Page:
after stating the case: The only exception presented by the record is the correctness of his Honor’s ruling. We concur in his ruling. The defendants admitted the execution of the notes sued upon and the chattel mortgage given to secure their payment. The execution by them of the contract, pursuant to which the notes and mortgage were executed, was likewise admitted. .This contract expressly stipulated that the machine purchased was a second-hand machine, and was not warranted. It was entirely competent for the parties to so stipulate in their contract. The defendants retained a copy of the contract, and it expressly warned them of the limitation of the power of an agent of plaintiff to vary its terms by parol. The record states that both the quality of the machine as secondhand and the limitation upon the agent’s authority to vary the terms were printed in bold type. Apart from,this, the defendants could read, and no trick or device'was resorted to to prevent them from reading it.
It cannot admit of doubt that personal property may be sold with or without warranty, and that from an express stipulation that the property is not warranted a warranty will not be implied. Woodridge v. Brown, 149 N. C., 299. To sustain the defense of defendants, that the agent said the machine was a new machine and not a second-hand machine, and that its quality was good, would be, in terms, to contradict the express stipulations of the written contract by the parol promises of an agent expressly unauthorized to make any change or alteration,, and in particulars about which the written contract speaks in unambiguous terms. Woodson v. Beck, 151 N. C., 144; Walker *408 v. Cooper, 150 N. C., 128; Walker v. Venters, 148 N. C., 388. In Woodbridge v. Brown, supra, tbis Court beld (see beadnote' 4) : “In tbe absence of warranty of tbe grade of merchandise sold and delivered, evidence that tbe merchandise was of inferior quality is inadmissible, tbougb tbe purchaser could not have ascertained tbat tbe quality was inferior except in its use”; and tbat tbis is true, tbougb tbe seller knew tbe purpose for which it was to be used. Dickson v. Jordan, 33 N. C., 166.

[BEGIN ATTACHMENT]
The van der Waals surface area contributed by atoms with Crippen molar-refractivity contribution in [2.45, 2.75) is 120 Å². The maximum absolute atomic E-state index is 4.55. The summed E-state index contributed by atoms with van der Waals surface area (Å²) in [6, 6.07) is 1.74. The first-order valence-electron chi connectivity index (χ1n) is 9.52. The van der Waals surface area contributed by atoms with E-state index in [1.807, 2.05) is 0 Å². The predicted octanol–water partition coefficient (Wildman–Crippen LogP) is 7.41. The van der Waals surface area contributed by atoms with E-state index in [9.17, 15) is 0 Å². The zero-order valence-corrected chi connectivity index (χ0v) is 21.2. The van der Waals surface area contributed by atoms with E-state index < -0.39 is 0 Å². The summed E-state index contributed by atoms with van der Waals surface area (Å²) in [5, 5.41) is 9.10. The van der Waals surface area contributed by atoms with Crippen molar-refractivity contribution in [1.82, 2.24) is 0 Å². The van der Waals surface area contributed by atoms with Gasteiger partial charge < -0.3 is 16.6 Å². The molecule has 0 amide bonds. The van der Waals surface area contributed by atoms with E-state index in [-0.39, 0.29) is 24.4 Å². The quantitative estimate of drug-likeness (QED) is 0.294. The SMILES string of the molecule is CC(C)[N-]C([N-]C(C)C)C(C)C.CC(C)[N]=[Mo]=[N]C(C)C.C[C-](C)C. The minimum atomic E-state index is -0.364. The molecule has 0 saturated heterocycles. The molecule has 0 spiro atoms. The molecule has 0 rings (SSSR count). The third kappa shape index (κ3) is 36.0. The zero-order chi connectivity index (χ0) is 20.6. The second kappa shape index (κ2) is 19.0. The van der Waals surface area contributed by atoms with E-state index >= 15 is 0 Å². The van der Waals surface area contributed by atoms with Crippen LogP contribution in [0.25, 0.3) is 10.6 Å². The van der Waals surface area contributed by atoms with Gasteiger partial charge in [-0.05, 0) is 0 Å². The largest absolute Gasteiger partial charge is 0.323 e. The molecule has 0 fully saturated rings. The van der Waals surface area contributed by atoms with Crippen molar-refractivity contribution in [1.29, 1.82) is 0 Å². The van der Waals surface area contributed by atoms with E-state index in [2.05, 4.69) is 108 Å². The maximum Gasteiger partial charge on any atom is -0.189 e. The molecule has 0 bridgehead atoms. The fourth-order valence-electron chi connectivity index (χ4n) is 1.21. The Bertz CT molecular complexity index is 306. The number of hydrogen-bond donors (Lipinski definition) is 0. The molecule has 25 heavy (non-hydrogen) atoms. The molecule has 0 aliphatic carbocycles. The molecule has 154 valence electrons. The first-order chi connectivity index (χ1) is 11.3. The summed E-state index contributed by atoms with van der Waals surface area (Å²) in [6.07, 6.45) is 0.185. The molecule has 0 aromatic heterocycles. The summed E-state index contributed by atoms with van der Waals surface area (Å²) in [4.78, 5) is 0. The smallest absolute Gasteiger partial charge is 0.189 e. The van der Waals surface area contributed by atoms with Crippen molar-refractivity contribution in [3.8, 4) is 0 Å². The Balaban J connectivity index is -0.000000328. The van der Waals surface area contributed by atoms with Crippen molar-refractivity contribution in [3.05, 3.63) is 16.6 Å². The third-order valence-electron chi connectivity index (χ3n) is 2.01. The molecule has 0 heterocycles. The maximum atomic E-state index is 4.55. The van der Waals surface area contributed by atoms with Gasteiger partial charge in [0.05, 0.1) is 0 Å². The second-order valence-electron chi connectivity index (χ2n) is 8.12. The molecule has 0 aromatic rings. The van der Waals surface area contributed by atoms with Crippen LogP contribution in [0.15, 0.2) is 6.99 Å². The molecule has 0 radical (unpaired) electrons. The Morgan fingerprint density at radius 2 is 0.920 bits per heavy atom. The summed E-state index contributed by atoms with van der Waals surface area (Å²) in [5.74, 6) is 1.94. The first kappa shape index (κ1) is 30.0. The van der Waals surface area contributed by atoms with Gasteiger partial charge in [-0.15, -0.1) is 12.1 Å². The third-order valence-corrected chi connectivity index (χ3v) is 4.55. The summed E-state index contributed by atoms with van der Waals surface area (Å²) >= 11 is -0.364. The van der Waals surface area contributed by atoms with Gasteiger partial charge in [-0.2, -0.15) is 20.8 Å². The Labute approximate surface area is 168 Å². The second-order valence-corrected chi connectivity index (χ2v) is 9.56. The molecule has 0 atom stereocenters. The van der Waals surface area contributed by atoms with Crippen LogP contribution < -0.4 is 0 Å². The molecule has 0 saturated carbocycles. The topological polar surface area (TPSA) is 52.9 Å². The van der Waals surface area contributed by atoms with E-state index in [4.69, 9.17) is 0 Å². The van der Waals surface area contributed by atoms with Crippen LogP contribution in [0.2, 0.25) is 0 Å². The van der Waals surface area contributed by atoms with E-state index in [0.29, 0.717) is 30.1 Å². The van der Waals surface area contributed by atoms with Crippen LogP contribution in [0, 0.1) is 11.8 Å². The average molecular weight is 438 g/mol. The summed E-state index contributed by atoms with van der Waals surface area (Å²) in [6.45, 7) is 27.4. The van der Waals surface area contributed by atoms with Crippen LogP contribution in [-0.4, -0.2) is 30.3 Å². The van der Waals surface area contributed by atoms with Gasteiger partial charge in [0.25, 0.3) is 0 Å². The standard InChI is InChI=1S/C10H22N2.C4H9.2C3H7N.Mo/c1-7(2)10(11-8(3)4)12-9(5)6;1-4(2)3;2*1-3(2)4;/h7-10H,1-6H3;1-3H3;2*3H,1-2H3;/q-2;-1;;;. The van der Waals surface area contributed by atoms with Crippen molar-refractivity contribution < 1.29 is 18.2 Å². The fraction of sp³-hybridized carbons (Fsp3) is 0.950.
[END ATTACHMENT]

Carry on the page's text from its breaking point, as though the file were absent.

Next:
Tbe fraud and misrepresentation alleged in tbe answer were tbat “plaintiff represented said feeder to be a new one and suitable to work on tbe threshing machine of defendants, and it would warrant tbe same,” and tbat these representations were not true. We have examined tbe evidence and we do not think it sustains tbe allegations, or tbat, viewed in its most favorable aspect for tbe defendants, it supported tbe allegations. After tbe self-feeder bad been attached to tbe threshing machine and had been operated, defendants not only expressed their satisfaction, but signed tbe “satisfaction slip” set out in tbe preceding statement of tbe case.
Tbe evidence failing altogether to support the defense, it was proper for bis Honor to instruct tbe jury as be did. Woodridge v. Brown, supra. In addition, tbe contract contained tbis express stipulation: “Acceptance by purchaser is a full waiver of all claims arising from any cause.” Having carefully examined tbe entire record and the authorities cited, we discover no error in tbe ruling of bis Honor, to which exception was taken, and tbe judgment is affirmed.